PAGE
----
Some actors don’t need an introduction. Dilip Kumar was one such actor. The veteran star passed away today, at the age of 98, after a prolonged illness.
Way before the likes of Rajesh Khanna, Amitabh Bachchan and Shahrukh Khan enjoyed the wave of super-stardom, Dilip Kumar had seen and done it all. Hailed as one of Bollywood’s finest actors ever, Dilip Sa’ab was credited for bringing a sense of realism into Hindi film acting. Once described as the ‘ultimate method actor’ by none other than Satyajit Ray, Dilip Sa’ab was fondly addressed as the First Khan and Tragedy King by his fans.
Starting out in the 1940s, Dilip Kumar went on to act in many blockbuster movies in his career spanning over six decades. What’s most amazing about his career is that he was equally loved by the audiences as well as the critics. Not one to stick to a particular genre of cinema, Dilip Sa’ab excelled in every kind of performance.
From true-blue romantic films to socially-relevant cinema, historical films to period sagas, contemporary roles to earthy parts, he did them all and aced every single time. He wowed as the lover boy in Andaz (1949) and was spectacular as the alcoholic lover Devdas (1955).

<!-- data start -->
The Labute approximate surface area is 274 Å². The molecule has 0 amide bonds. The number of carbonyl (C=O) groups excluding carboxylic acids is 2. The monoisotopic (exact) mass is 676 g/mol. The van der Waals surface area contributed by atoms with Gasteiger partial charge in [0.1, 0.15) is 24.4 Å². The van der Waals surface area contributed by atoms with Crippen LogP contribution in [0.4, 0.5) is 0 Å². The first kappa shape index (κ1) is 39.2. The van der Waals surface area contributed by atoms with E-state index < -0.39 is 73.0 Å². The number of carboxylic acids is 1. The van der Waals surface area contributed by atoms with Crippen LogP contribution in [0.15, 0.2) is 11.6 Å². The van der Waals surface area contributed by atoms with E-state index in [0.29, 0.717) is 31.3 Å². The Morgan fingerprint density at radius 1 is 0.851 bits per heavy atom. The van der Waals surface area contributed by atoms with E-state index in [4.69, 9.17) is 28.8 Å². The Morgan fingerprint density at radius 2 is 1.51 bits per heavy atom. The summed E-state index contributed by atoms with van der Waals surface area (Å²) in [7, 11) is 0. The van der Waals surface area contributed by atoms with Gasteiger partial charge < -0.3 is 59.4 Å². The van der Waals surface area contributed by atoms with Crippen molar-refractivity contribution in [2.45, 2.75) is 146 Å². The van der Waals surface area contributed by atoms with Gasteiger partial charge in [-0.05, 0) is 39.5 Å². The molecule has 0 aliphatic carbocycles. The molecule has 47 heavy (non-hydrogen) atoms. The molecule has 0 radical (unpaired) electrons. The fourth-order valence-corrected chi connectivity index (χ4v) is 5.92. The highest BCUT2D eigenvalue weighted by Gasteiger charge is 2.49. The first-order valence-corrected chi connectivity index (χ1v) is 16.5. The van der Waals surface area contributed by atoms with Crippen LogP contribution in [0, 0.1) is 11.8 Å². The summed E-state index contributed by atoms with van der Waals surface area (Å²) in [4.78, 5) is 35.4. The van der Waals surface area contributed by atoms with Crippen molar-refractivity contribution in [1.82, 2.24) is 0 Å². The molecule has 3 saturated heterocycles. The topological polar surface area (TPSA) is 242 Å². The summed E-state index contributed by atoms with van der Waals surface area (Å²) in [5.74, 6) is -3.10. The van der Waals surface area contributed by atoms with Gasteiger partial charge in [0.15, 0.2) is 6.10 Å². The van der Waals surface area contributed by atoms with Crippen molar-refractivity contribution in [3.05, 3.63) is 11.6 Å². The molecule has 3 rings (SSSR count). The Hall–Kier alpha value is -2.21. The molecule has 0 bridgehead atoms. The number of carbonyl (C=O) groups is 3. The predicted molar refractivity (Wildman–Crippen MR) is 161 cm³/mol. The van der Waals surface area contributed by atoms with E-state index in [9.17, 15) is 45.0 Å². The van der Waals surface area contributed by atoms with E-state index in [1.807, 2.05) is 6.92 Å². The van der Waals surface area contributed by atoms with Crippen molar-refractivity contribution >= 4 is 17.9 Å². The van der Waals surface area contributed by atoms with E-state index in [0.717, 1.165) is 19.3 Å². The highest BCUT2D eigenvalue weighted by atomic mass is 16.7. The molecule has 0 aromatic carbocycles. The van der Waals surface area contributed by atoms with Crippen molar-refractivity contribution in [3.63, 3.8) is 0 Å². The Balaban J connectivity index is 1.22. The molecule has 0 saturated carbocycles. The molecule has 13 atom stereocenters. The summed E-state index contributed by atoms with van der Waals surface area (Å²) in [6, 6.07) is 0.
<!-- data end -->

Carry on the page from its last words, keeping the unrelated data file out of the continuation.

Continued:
He won laurels as the rebellious Shankar in Naya Daur (1957) and shone like royalty as Prince Salim in the epic Mughal-e-Azam (1960).
And just like his other roles, he easily convinced us with his double role act in Ram Aur Shyam (1967) as well.
And when it was time for him to take on character actor roles, he managed to outshine even the most popular stars of that time.
As a freedom fighter in Manoj Kumar’s Kranti (1981), he was both dramatic and believable. And in the intense Shakti (1982), where he played father to Amitabh Bachchan, he was excellent as the righteous father dealing with his corrupt son.
There was also the underrated Mashaal (1984), a Yash Chopra film unlike any other where Dilip Sa’ab excelled as a moralistic man coming to terms with the ups and downs in his life.
For an actor who started working in the 40s, the impact of Dilip Kumar’s craft remained everlasting. Not only are his films and performances evergreen, every one, from Amitabh Bachchan and Rajesh Khanna to SRK and Nawazuddin Siddiqui, has admitted to having imbibed a great deal from his body of work.
A true thespian of Indian cinema, Dilip Kumar was awarded the Padma Bhushan in 1991, Dadasaheb Phalke Award in 1994, and Padma Vibhushan in 2015. And his contribution to the world of cinema can never be forgotten.